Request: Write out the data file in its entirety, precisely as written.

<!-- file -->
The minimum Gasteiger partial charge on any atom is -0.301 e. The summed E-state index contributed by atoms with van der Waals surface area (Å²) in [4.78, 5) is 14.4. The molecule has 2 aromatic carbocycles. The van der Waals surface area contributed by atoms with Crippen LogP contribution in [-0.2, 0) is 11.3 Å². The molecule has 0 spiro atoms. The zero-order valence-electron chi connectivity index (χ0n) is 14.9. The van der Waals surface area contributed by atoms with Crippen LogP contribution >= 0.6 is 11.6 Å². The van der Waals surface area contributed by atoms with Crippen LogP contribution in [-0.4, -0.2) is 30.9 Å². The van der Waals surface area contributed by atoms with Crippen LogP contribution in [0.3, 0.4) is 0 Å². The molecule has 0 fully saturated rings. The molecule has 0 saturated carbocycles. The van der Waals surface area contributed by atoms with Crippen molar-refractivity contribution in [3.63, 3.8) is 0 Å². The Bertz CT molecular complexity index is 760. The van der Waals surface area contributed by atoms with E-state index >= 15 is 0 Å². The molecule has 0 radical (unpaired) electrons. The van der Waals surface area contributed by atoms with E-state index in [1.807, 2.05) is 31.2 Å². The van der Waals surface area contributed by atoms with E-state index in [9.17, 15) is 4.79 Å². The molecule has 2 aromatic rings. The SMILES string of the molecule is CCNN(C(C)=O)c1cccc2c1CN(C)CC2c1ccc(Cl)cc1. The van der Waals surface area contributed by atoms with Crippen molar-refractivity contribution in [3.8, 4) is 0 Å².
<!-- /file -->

The minimum Gasteiger partial charge on any atom is -0.301 e. The summed E-state index contributed by atoms with van der Waals surface area (Å²) in [4.78, 5) is 14.4. The molecule has 2 aromatic carbocycles. The van der Waals surface area contributed by atoms with Crippen LogP contribution in [-0.2, 0) is 11.3 Å². The molecule has 0 spiro atoms. The zero-order valence-electron chi connectivity index (χ0n) is 14.9. The van der Waals surface area contributed by atoms with Crippen LogP contribution >= 0.6 is 11.6 Å². The van der Waals surface area contributed by atoms with Crippen LogP contribution in [-0.4, -0.2) is 30.9 Å². The van der Waals surface area contributed by atoms with Crippen LogP contribution in [0.3, 0.4) is 0 Å². The molecule has 0 fully saturated rings. The molecule has 0 saturated carbocycles. The van der Waals surface area contributed by atoms with Crippen molar-refractivity contribution in [3.63, 3.8) is 0 Å². The Bertz CT molecular complexity index is 760. The van der Waals surface area contributed by atoms with E-state index >= 15 is 0 Å². The molecule has 0 radical (unpaired) electrons. The van der Waals surface area contributed by atoms with E-state index in [1.807, 2.05) is 31.2 Å². The van der Waals surface area contributed by atoms with E-state index in [9.17, 15) is 4.79 Å². The molecule has 2 aromatic rings. The SMILES string of the molecule is CCNN(C(C)=O)c1cccc2c1CN(C)CC2c1ccc(Cl)cc1. The van der Waals surface area contributed by atoms with Crippen molar-refractivity contribution in [3.8, 4) is 0 Å².